Saturday was one of those magic days. We woke up and my wife had a sense of electrifying potential on her face. Her excitement was generated by the prospect of completing Tayla’s room. She worked out chores for everyone – all the family members were part of creating a warm, welcoming space for our baby that (Deo Valente) arrive in six weeks.
Unbeknown to her, the grandmothers organized a secret stork party. While Lollie opened gifts and celebrated with friends, the rest of us worked on the nursery. Beatrice, a lady in her eighties was also there. My parents picked her up for she lives a considerable distance from our house. After the party she joined our family for a barbeque (which we call a braai) and I had a very sad conversation with this particular saint.
When I call Beatrice a saint, I don’t do it lightly. She is one of those rare people through which one can actually see and smell the footprints of God. As we barbequed she told me that she is worried about her future. "I don’t have a church family, and I don’t even know who will bury me when I die", she said. She explained to me how she’s always been part of a church and how difficult it is for her to go to a local fellowship (she can’t drive). When she asks someone to give her a lift to the church service, she feels like she’s burdening them. In the last few months she phoned her local congregation, and asked for the pastor or someone to phone her back. She hoped to connect with someone who lives close to her who could give her a lift. After three months – still no contact. They take her tithe … but reject her as a person. What a sick world we live in where eighty year old saints are discarded as no good and not even valued enough to give a call? I’m angry with her pastor. I’m also challenged by his negative example. God help me not to discard the saints you place in my life.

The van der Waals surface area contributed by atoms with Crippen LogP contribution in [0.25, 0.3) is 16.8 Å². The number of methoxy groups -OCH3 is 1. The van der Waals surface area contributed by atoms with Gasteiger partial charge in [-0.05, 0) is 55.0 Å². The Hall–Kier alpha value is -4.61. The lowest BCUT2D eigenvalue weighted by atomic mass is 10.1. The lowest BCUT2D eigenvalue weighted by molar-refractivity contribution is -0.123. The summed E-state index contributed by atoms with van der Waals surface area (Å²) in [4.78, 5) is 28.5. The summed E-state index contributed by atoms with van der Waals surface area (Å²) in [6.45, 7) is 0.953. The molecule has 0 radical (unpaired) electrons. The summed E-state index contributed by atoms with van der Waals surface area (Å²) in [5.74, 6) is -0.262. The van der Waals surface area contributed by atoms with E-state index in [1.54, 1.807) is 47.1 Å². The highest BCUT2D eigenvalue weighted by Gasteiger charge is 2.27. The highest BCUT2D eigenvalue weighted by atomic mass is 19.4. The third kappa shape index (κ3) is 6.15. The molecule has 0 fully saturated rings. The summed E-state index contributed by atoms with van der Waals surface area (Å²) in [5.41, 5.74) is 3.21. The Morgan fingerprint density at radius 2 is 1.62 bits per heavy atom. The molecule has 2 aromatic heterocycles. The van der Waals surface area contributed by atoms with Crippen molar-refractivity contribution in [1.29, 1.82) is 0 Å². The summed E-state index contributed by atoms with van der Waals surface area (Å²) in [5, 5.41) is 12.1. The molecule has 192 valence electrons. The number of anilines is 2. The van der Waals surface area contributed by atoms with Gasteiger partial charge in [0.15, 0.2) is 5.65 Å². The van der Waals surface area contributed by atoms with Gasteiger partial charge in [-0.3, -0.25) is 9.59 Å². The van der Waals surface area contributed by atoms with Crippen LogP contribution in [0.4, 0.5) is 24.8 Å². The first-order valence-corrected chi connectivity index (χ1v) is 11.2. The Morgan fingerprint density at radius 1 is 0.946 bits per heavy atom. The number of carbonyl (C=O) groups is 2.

We need spiritual grannies and grandpas who have the time and the wisdom to wait patiently in out-of-the-way places of the spirit and quietly bring new things to birth in others. Alan Jones in foreword to Holy Listening: The art of spiritual direction.